Apparently no one has told these people that when a company goes through Chapter 11, the equity is usually worthless. In most cases, that’s true. Most reorganizations will negotiate down their debt and wipe out equity shareholders, but that’s not always the case. Given how over leveraged Hertz, JC Penny, and Chesapeake were, surely there are not enough assets to satisfy their debt holders and little will be left for everyone else, especially the equity owners. The Hertz and JC Penny we remember long ago are not the same companies of today. So why invest in these names? Well like many people, I am sure Robinhood and their Merry Trades are doing it to make a quick buck. I doubt they are in it for the long haul and ready to fight for their rights in a federal bankruptcy court. Retail investors rarely tread in this space; it’s too complicated. Something that complicated is best suited for deep pockets like Elliott Management.
Also quite complicated, apparently, is figuring out what the exact state of the unemployment situation is. There are a few different ways to measure how many people in America are out of work. Last Friday’s May unemployment report was a big one; a glimpse into an economy recovering. Surprising many, the unemployment picture actually improved in May. It was an excellent report, equity markets surged on the news. But wait, those that read the 40 plus page report noticed something in the fine print. The economists at the Bureau of Labor Statistics noticed some discrepancies in their findings. One of the main ways we measure the unemployed in America is via survey of about 60,000 people. The government doesn’t collect data from all the employers and such. Back in March the people at the BLS noticed an anomaly. They were getting a higher number of people that responded “employed but absent from work” which is usually just people on vacation. Many Americans didn’t know their exact status, and apparently they should have been categorized at unemployed. Rather than revise the data and risk dealing with claims of “fudging” the numbers, with the goal of full transparency in mind, the BLS decided it was best just to note the “misclassification” within the report.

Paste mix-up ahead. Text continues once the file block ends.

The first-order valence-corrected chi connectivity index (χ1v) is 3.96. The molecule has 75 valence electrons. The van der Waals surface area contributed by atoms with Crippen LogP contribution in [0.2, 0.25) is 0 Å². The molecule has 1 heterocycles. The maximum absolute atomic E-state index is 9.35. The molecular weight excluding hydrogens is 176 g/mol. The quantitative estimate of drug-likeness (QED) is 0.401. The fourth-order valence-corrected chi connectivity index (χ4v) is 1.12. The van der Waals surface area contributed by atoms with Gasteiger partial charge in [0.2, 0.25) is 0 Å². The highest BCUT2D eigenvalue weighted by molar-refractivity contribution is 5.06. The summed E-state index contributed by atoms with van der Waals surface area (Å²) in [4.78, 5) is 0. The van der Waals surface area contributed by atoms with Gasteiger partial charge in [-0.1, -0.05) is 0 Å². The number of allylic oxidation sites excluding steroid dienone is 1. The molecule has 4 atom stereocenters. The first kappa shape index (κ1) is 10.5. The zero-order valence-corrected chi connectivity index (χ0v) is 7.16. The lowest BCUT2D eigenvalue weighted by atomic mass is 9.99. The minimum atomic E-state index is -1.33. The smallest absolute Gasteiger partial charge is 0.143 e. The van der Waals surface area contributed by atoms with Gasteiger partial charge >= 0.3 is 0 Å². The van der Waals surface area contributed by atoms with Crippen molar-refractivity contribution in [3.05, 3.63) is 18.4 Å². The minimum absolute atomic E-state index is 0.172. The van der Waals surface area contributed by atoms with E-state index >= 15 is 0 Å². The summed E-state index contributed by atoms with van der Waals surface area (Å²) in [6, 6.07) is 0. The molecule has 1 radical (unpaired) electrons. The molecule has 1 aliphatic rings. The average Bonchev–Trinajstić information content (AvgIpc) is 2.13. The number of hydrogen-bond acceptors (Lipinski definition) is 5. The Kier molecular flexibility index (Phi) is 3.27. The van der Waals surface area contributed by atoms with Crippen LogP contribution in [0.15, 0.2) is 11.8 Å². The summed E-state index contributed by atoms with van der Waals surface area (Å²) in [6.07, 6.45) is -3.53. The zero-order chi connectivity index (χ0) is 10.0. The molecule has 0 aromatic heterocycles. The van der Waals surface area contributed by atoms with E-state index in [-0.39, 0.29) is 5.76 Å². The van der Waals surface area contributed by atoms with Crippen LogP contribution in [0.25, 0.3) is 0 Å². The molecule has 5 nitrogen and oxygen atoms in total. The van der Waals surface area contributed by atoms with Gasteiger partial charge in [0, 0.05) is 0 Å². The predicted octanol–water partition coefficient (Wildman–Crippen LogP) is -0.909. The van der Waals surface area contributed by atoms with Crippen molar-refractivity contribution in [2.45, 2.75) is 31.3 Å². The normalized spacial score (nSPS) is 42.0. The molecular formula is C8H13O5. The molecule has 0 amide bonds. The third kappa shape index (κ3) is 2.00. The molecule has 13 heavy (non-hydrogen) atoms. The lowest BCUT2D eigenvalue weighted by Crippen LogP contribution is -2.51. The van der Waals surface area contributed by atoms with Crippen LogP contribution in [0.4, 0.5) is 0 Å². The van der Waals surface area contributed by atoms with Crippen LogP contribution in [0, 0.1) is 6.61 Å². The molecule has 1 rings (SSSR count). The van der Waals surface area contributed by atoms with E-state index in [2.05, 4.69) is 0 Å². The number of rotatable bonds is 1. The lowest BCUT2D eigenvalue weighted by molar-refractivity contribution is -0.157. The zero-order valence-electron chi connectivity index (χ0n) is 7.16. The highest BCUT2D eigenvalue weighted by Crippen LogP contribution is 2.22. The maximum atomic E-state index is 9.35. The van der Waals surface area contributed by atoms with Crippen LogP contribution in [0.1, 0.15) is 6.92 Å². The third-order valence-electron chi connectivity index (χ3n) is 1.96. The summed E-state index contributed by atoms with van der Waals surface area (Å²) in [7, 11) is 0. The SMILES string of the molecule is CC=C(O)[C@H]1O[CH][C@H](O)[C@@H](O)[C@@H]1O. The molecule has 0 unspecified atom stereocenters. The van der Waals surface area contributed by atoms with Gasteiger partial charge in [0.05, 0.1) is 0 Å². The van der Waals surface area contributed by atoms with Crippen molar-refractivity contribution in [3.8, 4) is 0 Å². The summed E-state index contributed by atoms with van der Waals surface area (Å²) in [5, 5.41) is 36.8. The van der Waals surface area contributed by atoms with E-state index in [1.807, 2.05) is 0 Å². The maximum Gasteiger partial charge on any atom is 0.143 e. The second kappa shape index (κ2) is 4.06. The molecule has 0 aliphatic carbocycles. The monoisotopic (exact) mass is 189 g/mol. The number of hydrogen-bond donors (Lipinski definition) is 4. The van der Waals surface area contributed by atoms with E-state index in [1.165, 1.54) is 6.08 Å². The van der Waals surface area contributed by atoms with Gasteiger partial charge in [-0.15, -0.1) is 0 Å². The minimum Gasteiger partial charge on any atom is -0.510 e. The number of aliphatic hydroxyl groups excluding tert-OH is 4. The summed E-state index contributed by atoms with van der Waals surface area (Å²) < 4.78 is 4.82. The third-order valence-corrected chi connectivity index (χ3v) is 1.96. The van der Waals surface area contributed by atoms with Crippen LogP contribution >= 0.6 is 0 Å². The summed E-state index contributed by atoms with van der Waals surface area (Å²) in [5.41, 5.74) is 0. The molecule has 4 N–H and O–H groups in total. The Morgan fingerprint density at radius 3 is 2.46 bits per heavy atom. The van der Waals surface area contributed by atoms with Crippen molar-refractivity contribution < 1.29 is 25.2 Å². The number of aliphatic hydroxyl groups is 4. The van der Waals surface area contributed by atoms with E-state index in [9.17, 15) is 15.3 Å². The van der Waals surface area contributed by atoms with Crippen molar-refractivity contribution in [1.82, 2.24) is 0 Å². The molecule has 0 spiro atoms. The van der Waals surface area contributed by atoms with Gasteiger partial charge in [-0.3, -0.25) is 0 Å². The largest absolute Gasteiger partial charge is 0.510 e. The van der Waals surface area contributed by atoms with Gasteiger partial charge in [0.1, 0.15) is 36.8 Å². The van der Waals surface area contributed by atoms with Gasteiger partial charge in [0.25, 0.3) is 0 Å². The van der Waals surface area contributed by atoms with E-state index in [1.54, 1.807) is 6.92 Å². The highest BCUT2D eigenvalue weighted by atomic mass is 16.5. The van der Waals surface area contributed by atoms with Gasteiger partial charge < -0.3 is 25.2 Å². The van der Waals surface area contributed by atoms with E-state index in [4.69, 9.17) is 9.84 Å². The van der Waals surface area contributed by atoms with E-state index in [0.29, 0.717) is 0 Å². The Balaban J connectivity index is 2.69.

The bad news is that more people in America are unemployed than we think. The good news is that the trend is improving. The unemployment situation wasn’t just worse in May, it was also worse off in March and April too. While things are a little worse than what we initially thought, the numbers still show that we are improving. The ranks of the unemployed fell from almost 20% to just over 16%. Better, but still a long way to go. That’s why it is important not to read into one single data point. It’s an inexact science.
As the economy continues to recover, the path will continue to be fraught with twists and turns. That’s why it’s so hard to trade on economic data like unemployment or GDP. Companies will fall into distressed states, and some may even close their doors for good because of what’s happening right now. However, we’re not here to pick that highly leveraged company that just filed for Chapter 11 and predict how they’re going to make that miraculous turnaround. Because a majority of the time, it’s a losing battle. That’s why our process continues to focus on finding great businesses that can sustain themselves in different environments and through periods of stress.
Have a great weekend and stay safe.